Probiotics Help with Cravings, Stress and Fatigue

The microbes in your gut are really a kind of organ that aids digestion, boosts immunity, manufactures vitamins, and communicates with your brain. The kinds of foods you eat influence the kinds of strains that live in your digestive system, and the kinds of strains that inhabit your body, in turn, influence the types of foods you crave, the emotional responses you feel, and the optimal wellness you attain. To feel better, most Americans need to boost their probiotic populations in both diversity of strains and sufficiency of each strain.

Probiotics Can Be Condiments At Every Meal

From kimchi to pickled beets, and from miso to capers, foods have been naturally preserved with probiotic cultures for centuries, with almost every society having vegetables, dairy products, or beverages that were probiotically active – until the industrialized age, when food preservation techniques changed to involve heat processing and sealing. Today, you can buy Gherkins and herring that aren’t actually pickled. You need to look for the words “live active cultures,” “on the label to know that you are getting a product that actually contains beneficial living organisms.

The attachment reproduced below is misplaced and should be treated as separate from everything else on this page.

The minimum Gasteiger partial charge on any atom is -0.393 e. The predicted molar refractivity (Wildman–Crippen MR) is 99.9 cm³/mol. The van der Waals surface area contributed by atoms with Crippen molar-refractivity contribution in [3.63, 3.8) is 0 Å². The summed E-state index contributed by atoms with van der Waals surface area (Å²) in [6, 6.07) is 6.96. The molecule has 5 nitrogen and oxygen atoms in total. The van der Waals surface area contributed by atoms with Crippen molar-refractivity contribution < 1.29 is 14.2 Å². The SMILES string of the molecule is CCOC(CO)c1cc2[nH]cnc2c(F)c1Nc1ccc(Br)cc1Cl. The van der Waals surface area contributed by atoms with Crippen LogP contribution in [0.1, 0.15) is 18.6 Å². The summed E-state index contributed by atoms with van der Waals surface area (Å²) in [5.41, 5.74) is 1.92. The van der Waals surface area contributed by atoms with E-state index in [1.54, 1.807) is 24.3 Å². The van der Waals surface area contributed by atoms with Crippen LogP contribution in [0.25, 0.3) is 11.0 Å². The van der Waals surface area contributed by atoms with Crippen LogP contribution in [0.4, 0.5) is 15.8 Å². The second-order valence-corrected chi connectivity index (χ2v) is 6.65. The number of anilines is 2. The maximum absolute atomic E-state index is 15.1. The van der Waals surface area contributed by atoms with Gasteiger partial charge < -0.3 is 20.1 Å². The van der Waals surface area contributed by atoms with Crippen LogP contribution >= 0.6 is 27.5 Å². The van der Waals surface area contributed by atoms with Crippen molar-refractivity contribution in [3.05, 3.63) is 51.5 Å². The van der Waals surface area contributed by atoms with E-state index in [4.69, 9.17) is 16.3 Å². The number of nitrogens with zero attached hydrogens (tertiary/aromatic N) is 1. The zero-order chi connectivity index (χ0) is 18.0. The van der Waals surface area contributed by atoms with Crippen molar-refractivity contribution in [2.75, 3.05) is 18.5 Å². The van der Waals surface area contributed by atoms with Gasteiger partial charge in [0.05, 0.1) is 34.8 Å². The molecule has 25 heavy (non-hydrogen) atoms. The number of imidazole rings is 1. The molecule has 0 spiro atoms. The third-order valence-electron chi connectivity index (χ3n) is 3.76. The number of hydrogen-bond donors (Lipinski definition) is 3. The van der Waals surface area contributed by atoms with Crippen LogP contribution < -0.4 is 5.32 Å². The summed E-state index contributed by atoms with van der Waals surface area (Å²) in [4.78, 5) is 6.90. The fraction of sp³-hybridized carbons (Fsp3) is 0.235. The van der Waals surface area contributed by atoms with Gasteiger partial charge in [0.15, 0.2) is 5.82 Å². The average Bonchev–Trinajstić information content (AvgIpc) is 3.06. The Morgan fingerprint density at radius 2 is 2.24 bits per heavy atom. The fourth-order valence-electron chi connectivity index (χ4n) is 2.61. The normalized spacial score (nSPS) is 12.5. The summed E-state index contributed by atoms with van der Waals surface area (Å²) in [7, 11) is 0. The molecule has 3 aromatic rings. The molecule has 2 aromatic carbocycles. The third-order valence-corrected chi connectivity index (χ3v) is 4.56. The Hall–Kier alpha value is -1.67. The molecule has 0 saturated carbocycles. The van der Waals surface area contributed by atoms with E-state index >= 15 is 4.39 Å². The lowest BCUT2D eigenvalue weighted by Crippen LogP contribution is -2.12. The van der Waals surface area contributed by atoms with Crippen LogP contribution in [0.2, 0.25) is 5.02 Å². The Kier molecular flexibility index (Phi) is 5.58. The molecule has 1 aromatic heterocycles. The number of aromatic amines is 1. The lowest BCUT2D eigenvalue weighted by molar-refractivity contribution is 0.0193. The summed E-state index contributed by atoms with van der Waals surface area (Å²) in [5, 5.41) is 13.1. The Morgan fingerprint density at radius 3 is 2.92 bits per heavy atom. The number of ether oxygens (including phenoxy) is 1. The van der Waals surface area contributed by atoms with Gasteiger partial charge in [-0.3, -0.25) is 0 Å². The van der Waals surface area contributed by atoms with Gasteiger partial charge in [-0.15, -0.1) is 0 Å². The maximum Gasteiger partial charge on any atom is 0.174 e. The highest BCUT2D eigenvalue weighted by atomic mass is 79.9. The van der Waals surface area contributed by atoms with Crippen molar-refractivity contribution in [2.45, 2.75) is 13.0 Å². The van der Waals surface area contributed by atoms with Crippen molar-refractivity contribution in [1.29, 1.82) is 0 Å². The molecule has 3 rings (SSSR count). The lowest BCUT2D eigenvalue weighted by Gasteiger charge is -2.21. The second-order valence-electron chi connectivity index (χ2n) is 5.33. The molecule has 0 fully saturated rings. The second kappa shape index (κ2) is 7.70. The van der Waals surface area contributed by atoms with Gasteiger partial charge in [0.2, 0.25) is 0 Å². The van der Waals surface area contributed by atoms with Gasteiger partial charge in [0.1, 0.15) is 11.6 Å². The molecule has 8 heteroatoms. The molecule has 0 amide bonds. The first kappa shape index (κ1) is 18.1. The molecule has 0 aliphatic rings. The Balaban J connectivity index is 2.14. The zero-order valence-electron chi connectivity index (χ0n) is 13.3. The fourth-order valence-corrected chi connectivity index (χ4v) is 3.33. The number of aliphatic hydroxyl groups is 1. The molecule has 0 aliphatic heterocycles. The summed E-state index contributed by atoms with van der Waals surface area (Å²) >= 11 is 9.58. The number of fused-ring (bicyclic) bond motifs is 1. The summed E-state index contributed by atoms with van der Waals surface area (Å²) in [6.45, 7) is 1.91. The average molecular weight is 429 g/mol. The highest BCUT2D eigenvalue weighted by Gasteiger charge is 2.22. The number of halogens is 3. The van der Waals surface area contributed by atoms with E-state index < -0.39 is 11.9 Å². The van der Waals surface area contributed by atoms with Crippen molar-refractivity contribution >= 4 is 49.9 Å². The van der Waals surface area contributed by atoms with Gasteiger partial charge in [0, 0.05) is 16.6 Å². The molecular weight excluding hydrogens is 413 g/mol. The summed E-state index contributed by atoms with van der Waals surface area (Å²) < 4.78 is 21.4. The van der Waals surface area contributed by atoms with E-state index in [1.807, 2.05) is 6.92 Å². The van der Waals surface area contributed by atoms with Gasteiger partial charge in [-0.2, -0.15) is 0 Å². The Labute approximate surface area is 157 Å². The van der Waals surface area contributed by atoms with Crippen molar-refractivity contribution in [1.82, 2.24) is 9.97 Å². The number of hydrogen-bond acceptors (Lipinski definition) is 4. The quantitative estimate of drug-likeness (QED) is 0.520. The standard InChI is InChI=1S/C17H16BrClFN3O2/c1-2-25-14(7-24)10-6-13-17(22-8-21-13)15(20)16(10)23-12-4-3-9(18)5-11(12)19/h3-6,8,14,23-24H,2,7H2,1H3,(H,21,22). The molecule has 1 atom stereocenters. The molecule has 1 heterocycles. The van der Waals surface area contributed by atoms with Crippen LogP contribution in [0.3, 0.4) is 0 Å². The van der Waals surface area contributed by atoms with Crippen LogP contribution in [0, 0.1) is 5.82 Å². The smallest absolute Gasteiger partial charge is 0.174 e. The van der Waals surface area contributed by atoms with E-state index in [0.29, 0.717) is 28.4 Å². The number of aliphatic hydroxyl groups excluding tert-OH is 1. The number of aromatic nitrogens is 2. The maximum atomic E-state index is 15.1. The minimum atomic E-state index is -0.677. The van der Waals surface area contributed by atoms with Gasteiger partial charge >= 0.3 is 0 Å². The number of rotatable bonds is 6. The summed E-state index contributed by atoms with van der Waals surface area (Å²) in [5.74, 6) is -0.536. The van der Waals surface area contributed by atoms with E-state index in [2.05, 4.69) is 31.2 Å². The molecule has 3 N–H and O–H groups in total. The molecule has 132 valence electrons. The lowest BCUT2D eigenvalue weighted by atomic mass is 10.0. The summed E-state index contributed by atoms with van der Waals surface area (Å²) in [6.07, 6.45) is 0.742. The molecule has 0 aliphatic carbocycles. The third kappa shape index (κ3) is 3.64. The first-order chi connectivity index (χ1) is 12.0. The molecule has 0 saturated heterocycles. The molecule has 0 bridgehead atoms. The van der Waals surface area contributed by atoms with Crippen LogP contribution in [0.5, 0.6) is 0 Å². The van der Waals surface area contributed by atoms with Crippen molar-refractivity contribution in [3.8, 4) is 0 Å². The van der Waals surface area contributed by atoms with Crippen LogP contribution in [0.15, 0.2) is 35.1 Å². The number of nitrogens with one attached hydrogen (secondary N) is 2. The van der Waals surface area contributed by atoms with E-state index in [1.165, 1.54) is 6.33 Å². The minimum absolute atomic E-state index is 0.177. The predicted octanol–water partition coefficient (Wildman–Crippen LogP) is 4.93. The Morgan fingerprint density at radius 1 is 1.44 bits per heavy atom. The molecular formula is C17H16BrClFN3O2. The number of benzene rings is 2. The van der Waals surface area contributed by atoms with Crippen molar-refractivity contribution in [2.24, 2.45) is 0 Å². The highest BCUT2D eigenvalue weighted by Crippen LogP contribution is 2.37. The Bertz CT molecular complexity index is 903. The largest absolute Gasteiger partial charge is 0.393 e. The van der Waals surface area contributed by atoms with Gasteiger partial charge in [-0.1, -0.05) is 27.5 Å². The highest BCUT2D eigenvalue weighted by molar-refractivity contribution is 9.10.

But while soy sauce and giardiniera may be mass produced today without adding helpful bacterial strains, you can easily turn your kitchen into a laboratory for probiotics without any fancy equipment. Some vegetables, a few mason jars, and some sea salt are all you will need to begin making your own active foods.